Over the past week I found that the perfect cure to my Mount Mitchell hangover was rest and food. Too much food, but that’s okay. I celebrated in style by finally eating stuff I wanted. This meant I could be less picky about where to eat and what to order. In fact, I went to a restaurant over the weekend and was disappointed that the menu was too healthy. I was over chicken and and fish dishes. I have enjoyed the break, but it is time to get back to better eating. This doesn’t mean I’ll be on the same training diet as the past few months, but I will try to make smarter food choices to keep fueling workouts.
I also spent less time on the bike, to a degree. My first ride back was the Ride of Silence, which may be a ride, but isn’t much of a workout. It was a short, quiet, three-mile coast through the heart of Columbia in order to pay tribute to fallen cyclists. This was just two days after Mitchell, so it was the perfect pace for my aching quads. Afterward we had a little social event over burritos while watching PSA adds for the Palmetto Cycling Coalition. It was a nice, relaxing evening.
This weekend I was back on the bike. On Saturday I participated in the Ride for Haiti. I chose the longer, metric century option, which sounds like a lot just after Mitchell, but it was the perfect distance. There were fewer than twenty riders and the pace was relaxed. It was too relaxed for me, as it turns out, as I inadvertently pushed ahead of the pack early and missed a key turn. I ended up taking a different route to get back on the course and made up the distance elsewhere. After that I cooled my jets and rode with a pack for the majority of the ride. With just a few miles to go, I pushed harder again and sprinted toward the end at around 20 mph, just to get my heart rate up and legs stretched. It was also a good test to see how my post-Mitchell legs would respond. Despite still being a little sore, I could sense that I was pushing more power to the pedals.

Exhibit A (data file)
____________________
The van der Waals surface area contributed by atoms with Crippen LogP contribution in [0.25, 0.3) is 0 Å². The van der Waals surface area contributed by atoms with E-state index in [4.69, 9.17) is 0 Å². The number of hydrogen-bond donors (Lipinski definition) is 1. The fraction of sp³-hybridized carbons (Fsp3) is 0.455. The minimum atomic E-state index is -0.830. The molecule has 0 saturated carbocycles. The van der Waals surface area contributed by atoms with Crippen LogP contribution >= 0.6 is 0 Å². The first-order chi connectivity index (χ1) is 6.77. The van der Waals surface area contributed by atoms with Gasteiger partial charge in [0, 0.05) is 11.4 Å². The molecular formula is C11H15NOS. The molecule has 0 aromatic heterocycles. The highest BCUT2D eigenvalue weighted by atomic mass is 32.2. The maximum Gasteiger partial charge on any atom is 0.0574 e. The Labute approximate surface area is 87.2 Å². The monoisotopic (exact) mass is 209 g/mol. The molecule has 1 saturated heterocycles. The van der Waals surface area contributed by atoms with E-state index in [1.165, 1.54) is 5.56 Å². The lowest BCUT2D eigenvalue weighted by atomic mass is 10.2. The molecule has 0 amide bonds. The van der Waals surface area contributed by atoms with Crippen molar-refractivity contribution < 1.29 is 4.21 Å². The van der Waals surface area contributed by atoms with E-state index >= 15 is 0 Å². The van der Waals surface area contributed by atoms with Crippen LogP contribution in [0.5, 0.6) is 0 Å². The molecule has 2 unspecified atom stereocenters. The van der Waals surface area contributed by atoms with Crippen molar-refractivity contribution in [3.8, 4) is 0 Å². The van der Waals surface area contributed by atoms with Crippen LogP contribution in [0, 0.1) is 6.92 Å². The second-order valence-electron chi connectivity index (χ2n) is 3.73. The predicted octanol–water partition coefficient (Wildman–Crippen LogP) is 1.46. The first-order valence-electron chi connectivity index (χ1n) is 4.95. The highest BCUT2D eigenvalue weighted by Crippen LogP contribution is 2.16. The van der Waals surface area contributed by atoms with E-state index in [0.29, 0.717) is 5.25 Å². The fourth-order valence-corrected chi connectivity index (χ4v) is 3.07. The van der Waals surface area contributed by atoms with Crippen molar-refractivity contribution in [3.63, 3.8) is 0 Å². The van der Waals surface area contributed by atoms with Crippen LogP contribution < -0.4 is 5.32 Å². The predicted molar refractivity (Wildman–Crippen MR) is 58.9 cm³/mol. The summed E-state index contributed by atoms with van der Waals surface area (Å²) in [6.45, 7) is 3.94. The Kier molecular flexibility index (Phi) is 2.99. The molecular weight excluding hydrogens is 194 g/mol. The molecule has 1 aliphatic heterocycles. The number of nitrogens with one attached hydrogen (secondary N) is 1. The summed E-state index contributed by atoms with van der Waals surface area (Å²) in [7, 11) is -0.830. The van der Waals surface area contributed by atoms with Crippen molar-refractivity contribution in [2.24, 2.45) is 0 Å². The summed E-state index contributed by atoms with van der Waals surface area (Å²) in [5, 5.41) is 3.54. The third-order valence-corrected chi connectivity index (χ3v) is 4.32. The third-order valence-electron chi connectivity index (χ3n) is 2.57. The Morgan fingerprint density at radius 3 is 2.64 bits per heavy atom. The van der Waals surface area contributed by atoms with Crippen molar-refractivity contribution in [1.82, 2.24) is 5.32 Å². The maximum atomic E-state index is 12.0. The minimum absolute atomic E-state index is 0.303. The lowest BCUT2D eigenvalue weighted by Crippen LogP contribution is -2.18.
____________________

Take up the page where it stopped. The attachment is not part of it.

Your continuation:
The ride was fun and well-organized. Missing the marker was my own fault. I simply wasn’t paying attention to the course. Fortunately I was familiar with the area. If someone else got lost, they may have had trouble, so I credit the SAG patrol for being on the lookout for stragglers.
This week I am back in the saddle, taking part in all the group rides and perhaps a century (or two) over Memorial Day weekend if weather permits.